"Those two generations younger than we are have a very different idea of what is essential privacy, what they would wish to protect about their lives and affairs. And so, it's not for us to inflict one size fits all...
Protecting anonymity isn't a fight that can be won. Anyone that's typed in their name on Google understands that...
Our job now is to engage in a productive debate, which focuses on privacy as a component of appropriate levels of security and public safety...
I think all of us have to really take stock of what we already are willing to give up, in terms of anonymity, but (also) what safeguards we want in place to be sure that giving that doesn't empty our bank account or do something equally bad elsewhere."
If I order a PC from Dell, I am not doing so anonymously, and, by entering into the transaction, I consent to having certain information provided as part of the transaction, including information that I do not want shared with anyone else. I expect Dell to take all reasonable measures to protect my personal information based on whatever terms and conditions we mutually agree to (i.e. - using zip codes for "marketing purposes"). Although imperfect, the free market has done a good job of addressing information sharing and how that information is to be protected. As incentives exist, people (entrepreneurs) step in to provide solutions. We're already 20 steps ahead of Donald Kerr.
Furthermore, if we really need to redefine our "reasonable" expecation of privacy, we should at least understand what constitutes a reasonable expectation of privacy. For me, it is clearly summarized as the opening paragraph of Justice Harlan's concurring opinion in the landmark Katz v United States (1967):
(a) that an enclosed telephone booth is an area where, like a home, Weeks v. United States, 232 U.S. 383, and unlike a field, Hester v. United States, 265 U.S. 57, a person has a constitutionally protected reasonable expectation of privacy; (b) that electronic, as well as physical, intrusion into a place that is in this sense private may constitute a violation of the Fourth Amendment, [p361] and (c) that the invasion of a constitutionally protected area by federal authorities is, as the Court has long held, presumptively unreasonable in the absence of a search warrant.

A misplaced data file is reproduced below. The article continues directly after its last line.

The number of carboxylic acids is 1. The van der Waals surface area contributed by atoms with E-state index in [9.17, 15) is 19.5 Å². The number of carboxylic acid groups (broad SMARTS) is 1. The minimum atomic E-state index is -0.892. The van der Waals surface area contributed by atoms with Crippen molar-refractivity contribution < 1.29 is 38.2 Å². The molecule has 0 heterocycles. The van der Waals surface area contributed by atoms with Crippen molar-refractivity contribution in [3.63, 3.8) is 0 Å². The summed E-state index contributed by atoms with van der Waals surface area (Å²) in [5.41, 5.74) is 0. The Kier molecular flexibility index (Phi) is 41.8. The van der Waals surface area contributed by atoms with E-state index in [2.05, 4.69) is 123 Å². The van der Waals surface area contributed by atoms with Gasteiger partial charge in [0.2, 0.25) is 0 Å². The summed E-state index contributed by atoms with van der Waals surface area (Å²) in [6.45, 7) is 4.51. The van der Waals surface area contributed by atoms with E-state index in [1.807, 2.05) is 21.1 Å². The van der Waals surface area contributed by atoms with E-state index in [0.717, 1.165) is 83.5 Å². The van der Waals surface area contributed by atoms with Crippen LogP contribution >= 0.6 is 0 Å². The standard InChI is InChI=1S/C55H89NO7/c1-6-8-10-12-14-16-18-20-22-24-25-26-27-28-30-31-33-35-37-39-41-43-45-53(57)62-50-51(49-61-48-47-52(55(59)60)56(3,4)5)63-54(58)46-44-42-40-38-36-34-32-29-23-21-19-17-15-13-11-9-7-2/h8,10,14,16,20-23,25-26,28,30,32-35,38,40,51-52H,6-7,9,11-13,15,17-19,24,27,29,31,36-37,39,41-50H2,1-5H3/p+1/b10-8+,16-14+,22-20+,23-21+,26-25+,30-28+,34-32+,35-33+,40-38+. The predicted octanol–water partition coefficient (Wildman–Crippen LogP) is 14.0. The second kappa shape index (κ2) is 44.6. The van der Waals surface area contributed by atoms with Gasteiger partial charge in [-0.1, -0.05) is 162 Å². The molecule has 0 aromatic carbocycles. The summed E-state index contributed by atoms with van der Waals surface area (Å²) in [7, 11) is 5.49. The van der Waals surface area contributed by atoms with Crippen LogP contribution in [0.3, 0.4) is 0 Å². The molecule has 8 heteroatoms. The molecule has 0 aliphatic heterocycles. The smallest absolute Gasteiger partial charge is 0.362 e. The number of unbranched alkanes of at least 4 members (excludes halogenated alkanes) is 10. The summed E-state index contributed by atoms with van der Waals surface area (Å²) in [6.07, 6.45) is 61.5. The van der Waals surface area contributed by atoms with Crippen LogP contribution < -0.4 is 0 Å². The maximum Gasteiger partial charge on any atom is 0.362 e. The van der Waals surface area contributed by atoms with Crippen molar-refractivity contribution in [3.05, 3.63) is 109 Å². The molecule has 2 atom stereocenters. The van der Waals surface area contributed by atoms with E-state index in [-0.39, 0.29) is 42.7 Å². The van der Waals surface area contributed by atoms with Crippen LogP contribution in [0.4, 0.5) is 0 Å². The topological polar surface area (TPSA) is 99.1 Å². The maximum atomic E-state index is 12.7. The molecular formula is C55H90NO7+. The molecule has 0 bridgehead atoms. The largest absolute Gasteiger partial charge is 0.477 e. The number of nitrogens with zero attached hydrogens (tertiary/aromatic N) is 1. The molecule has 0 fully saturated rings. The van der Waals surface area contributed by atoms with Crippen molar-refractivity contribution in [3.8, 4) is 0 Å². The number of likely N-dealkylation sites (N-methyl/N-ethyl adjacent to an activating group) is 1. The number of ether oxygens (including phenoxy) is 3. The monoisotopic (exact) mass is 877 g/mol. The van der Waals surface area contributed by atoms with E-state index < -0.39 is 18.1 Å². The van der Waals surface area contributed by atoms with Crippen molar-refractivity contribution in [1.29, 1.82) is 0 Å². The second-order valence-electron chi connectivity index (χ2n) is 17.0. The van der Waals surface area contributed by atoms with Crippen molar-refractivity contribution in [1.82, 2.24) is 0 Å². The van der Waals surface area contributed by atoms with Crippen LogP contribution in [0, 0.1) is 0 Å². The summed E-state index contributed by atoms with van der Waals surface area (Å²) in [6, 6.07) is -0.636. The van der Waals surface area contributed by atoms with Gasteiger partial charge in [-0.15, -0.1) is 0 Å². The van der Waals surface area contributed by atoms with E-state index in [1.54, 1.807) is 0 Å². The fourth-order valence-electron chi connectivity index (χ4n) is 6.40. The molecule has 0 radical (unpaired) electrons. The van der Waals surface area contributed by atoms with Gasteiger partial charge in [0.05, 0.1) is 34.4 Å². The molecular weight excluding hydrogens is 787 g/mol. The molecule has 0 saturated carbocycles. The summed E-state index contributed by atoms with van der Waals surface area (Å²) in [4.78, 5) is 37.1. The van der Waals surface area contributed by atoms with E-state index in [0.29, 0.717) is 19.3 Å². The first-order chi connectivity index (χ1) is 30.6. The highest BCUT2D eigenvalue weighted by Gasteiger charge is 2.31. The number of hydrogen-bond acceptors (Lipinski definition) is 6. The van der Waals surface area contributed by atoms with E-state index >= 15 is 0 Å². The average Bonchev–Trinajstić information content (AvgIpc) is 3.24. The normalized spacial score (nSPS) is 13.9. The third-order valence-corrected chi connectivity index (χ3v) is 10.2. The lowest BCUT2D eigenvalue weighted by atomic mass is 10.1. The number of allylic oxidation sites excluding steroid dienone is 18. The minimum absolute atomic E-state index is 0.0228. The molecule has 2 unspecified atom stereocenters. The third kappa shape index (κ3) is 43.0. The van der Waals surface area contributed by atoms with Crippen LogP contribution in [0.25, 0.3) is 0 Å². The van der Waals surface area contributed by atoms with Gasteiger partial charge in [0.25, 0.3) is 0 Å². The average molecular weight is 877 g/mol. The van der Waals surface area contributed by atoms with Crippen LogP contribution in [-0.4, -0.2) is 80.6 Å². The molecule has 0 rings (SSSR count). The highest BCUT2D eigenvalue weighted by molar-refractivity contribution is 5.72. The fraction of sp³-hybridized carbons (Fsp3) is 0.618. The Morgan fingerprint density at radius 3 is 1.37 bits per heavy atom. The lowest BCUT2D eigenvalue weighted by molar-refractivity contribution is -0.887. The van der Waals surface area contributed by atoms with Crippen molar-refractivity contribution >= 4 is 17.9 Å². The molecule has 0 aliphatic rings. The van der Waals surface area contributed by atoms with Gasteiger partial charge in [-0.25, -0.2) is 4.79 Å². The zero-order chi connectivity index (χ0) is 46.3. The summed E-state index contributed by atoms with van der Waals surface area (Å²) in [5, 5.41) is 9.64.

Therefore, if 1) the Fourth Amendment protects persons from unreasonable searches, such as monitoring electronic communications originated from a private place (such as a home) without a search warrant, and 2) exceptions to the warrant rule have, to my knowledge, never applied to a search within a home (hot pursuit notwithstanding), then how is one to "expect less privacy" without accepting the notion of increasing instances of warrantless searches if not the elimination of the warrant requirement from the definition of reasonable (per Katz, and recently reaffirmed, albeit indirectly, in Kyllo v United States (2001))?**
This would require such a profound shift in constitutional doctrine that I think the only way to appropriately address this is via an amendment.
Adding fuel to the fire, as others have mentioned (here and here), the administration has been, nicely put, less than noble in respecting the rule of law or using surveillance outside of what most reasonable observers may think as appropriate. The very people who want to have a conversation with us to suggest we "refine" our view of privacy are the same ones who have acted in such a way that makes it very difficult to trust them.
I have no problem with people like Donald Kerr wanting to have a sort of rhetorical sit-down to discuss what he thinks we need and why should refine our expectations of privacy. I will always listen. However, I will not hesitate to remind him (and other likeminded individuals) that there is a right way and a wrong way to go about doing things.
Hat tips - KipEsquire, Dispatches from the Culture Wars
** As a clarifying footnote, in Kyllo, the question before the court was whether or not the use of a thermal imaging decision to detect heat signatures consistent with the cultivation of marijuana was considered a search in the constitutional sense. Because it was considered a search and the police did not secure a search warrant, the search was considered unreasonable.